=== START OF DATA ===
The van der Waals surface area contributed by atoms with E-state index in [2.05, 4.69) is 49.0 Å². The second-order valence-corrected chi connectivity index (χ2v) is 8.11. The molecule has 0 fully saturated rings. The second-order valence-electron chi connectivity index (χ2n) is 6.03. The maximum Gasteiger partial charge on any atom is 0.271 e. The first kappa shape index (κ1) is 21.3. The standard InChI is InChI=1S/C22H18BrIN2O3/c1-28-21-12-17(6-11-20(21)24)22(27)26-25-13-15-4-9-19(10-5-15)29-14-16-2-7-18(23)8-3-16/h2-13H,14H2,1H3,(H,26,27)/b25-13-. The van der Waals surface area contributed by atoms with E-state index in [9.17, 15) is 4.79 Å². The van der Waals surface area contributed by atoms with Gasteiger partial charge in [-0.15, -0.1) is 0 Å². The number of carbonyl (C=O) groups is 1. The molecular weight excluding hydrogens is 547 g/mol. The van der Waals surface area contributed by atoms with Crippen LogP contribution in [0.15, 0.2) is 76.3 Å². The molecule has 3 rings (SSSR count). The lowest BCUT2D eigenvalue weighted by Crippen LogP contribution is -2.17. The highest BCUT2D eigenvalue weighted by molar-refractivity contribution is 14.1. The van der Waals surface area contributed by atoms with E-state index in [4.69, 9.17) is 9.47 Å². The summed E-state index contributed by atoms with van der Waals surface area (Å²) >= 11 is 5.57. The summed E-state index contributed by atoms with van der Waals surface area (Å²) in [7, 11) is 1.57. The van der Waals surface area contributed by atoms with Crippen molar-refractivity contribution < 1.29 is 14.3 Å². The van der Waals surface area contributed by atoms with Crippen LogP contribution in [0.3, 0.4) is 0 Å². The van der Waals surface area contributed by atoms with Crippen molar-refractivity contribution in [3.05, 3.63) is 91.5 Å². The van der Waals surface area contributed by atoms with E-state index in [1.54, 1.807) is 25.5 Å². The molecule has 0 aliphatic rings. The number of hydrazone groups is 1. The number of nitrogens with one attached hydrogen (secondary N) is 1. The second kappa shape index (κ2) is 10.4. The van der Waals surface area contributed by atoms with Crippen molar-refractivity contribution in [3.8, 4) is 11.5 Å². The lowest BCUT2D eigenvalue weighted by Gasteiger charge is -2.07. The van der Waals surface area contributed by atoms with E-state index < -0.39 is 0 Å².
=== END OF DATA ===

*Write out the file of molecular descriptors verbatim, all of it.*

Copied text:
The van der Waals surface area contributed by atoms with E-state index in [2.05, 4.69) is 49.0 Å². The second-order valence-corrected chi connectivity index (χ2v) is 8.11. The molecule has 0 fully saturated rings. The second-order valence-electron chi connectivity index (χ2n) is 6.03. The maximum Gasteiger partial charge on any atom is 0.271 e. The first kappa shape index (κ1) is 21.3. The standard InChI is InChI=1S/C22H18BrIN2O3/c1-28-21-12-17(6-11-20(21)24)22(27)26-25-13-15-4-9-19(10-5-15)29-14-16-2-7-18(23)8-3-16/h2-13H,14H2,1H3,(H,26,27)/b25-13-. The van der Waals surface area contributed by atoms with E-state index in [9.17, 15) is 4.79 Å². The van der Waals surface area contributed by atoms with Gasteiger partial charge in [-0.15, -0.1) is 0 Å². The number of carbonyl (C=O) groups is 1. The molecular weight excluding hydrogens is 547 g/mol. The van der Waals surface area contributed by atoms with Crippen LogP contribution in [0.15, 0.2) is 76.3 Å². The molecule has 3 rings (SSSR count). The lowest BCUT2D eigenvalue weighted by Crippen LogP contribution is -2.17. The highest BCUT2D eigenvalue weighted by molar-refractivity contribution is 14.1. The van der Waals surface area contributed by atoms with E-state index in [4.69, 9.17) is 9.47 Å². The summed E-state index contributed by atoms with van der Waals surface area (Å²) >= 11 is 5.57. The summed E-state index contributed by atoms with van der Waals surface area (Å²) in [7, 11) is 1.57. The van der Waals surface area contributed by atoms with Crippen molar-refractivity contribution < 1.29 is 14.3 Å². The van der Waals surface area contributed by atoms with Crippen LogP contribution in [0.3, 0.4) is 0 Å². The van der Waals surface area contributed by atoms with Crippen molar-refractivity contribution in [3.05, 3.63) is 91.5 Å². The van der Waals surface area contributed by atoms with E-state index in [1.54, 1.807) is 25.5 Å². The molecule has 0 aliphatic rings. The number of hydrazone groups is 1. The number of nitrogens with one attached hydrogen (secondary N) is 1. The second kappa shape index (κ2) is 10.4. The van der Waals surface area contributed by atoms with Crippen molar-refractivity contribution in [3.8, 4) is 11.5 Å². The lowest BCUT2D eigenvalue weighted by Gasteiger charge is -2.07. The van der Waals surface area contributed by atoms with E-state index < -0.39 is 0 Å².